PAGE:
IMTG and DAG Content

There was no change in fiber type proportion or fiber cross-sectional area (Table 3). IMTG content in type I myofibers was decreased in the CON group but not in the EX group, indicating an exercise-induced preservation of higher IMTG during weight loss (Fig. 3B). The exercise effect was not seen in type IIA fibers for which both groups showed decreased (time effect) IMTG content (Fig. 3C). We found no significant change in any species or total content of DAG in either group.

Figure 3.

RYGB surgery reduces IMTG content in type I and type II myofibers without altering whole-muscle DAG content. A: Representative images of immunofiber typing and oil red O staining generated from a muscle biopsy specimen. B: The CON group but not the EX group had reduced IMTG in type I myofibers. C: IMTG content was significantly reduced in type IIA myofibers for both groups (time effect). D: There was no change in IMTG content in type IIX myofibers (n = 34 EX, n = 33 CON). EG: There were no EX or CON group effects on any DAG species quantified (n = 20 EX, n = 16 CON). The letters A and B denote significant differences between group/time points (P < 0.05, ANOVA). Data are mean ± SEM. *P < 0.05, group × time interaction; **P < 0.05, time effect. AU, arbitrary unit; ORO, oil red O; ww, wet weight.

Intramyocellular Sphingolipid

We quantified a profile of sphingolipid species, purported lipotoxic mediators of insulin resistance. We found a significant decrease for the EX group and a time effect for total sphingolipid, total ceramide, and total unsaturated ceramide. There was also a group effect for total sphingolipid, ceramide, and saturated and unsaturated ceramide largely driven by the higher content in the EX group preintervention (Fig. 4A). Similar observations were made for many other ceramide species (Fig. 4B and C). Finally, there were no intervention effects on sphingosine species (Fig. 4D).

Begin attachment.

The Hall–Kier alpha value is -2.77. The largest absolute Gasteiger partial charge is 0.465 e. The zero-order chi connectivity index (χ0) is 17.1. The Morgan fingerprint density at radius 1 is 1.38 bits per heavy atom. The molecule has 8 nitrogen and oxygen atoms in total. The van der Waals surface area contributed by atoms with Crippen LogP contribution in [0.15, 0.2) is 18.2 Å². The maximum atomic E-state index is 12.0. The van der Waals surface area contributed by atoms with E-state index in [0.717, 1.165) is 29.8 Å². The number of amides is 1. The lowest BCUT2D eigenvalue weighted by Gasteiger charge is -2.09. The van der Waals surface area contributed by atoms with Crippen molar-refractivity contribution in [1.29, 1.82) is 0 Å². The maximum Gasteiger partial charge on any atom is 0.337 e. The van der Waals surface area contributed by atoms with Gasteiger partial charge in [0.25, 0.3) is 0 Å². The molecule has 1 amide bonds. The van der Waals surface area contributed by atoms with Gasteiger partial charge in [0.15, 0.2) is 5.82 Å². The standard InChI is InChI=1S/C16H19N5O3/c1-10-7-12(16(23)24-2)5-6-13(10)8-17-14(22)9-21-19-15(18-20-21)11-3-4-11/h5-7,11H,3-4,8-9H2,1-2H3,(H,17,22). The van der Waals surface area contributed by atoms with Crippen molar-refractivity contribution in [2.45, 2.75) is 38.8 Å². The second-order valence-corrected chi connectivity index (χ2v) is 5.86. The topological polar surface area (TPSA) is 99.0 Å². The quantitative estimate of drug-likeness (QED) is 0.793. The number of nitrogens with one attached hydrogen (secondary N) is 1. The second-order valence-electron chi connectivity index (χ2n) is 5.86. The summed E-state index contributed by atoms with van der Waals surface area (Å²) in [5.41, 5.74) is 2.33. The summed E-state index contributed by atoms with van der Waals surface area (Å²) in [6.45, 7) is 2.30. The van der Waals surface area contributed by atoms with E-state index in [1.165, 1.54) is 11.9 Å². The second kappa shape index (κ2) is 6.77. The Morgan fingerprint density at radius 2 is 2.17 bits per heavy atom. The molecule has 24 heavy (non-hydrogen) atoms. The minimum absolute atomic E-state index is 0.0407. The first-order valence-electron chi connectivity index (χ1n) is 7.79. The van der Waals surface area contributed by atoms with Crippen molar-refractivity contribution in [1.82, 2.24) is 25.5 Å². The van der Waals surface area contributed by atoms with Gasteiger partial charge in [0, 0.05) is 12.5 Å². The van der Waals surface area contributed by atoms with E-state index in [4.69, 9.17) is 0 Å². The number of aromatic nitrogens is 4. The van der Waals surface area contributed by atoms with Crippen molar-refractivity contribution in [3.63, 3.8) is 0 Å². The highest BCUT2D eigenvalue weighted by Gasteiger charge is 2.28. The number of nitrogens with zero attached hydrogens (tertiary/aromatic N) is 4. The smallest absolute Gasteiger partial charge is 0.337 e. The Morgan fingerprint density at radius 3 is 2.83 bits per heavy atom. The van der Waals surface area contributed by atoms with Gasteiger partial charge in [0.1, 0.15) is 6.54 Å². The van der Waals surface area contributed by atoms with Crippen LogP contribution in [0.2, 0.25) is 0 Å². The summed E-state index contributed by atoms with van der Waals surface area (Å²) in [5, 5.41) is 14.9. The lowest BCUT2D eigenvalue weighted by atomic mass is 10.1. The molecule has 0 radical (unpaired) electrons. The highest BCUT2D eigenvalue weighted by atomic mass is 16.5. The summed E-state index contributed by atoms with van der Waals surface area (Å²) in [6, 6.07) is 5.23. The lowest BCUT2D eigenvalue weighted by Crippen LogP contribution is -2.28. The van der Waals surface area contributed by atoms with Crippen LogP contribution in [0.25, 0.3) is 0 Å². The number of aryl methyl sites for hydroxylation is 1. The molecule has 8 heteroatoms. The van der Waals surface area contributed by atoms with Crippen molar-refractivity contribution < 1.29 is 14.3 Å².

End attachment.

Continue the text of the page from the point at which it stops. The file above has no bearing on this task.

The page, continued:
Figure 4.

Ceramide content in muscle decreases with RYGB surgery–induced weight loss. Exercise may further reduce content of certain molecular species of ceramide. A: Total sphingolipid, ceramide, and unsaturated ceramide all decreased in both groups (time effect), with the decreases being more pronounced in the EX group. Ceramide levels before intervention were higher in the EX than in the CON group. B: C16, C18:1, and C24:1 ceramides were decreased in both groups (time effect), with the decreases being more pronounced in the EX group. There is also a group effect for C18 and C18:1 influenced mainly by higher levels of ceramide at EX preintervention. C: There was a number of group effects (higher in EX) for many of the low-abundance ceramides. D: There were no EX or CON effects on any sphingosine species quantified (n = 20 EX, n = 16 CON). The letters A and B denote significant differences between group/time points (P < 0.05, ANOVA). Data are mean ± SEM. *P < 0.05, group × time interaction; **P < 0.05, time effect; #P < 0.05, group effect. ww, wet weight.

GLUT Expression

We measured protein expression of insulin dependent (GLUT4) and independent (GLUT1 and 12) GLUTs as potential mediators of improved SI after the interventions. No change in expression of GLUT was found in either the EX or the CON group (Fig. 5).

Figure 5.

GLUT protein expression did not change with the EX or CON groups. A: Representative Western blots for GLUT1, GLUT4, GLUT12, and the housekeeping protein α-tubulin. GLUT1 (B), GLUT4 (C), and GLUT12 (D) protein expression in muscle did not change with either the CON or the EX interventions (n = 19 EX, n = 17 CON). Data are mean ± SEM. AU, arbitrary unit.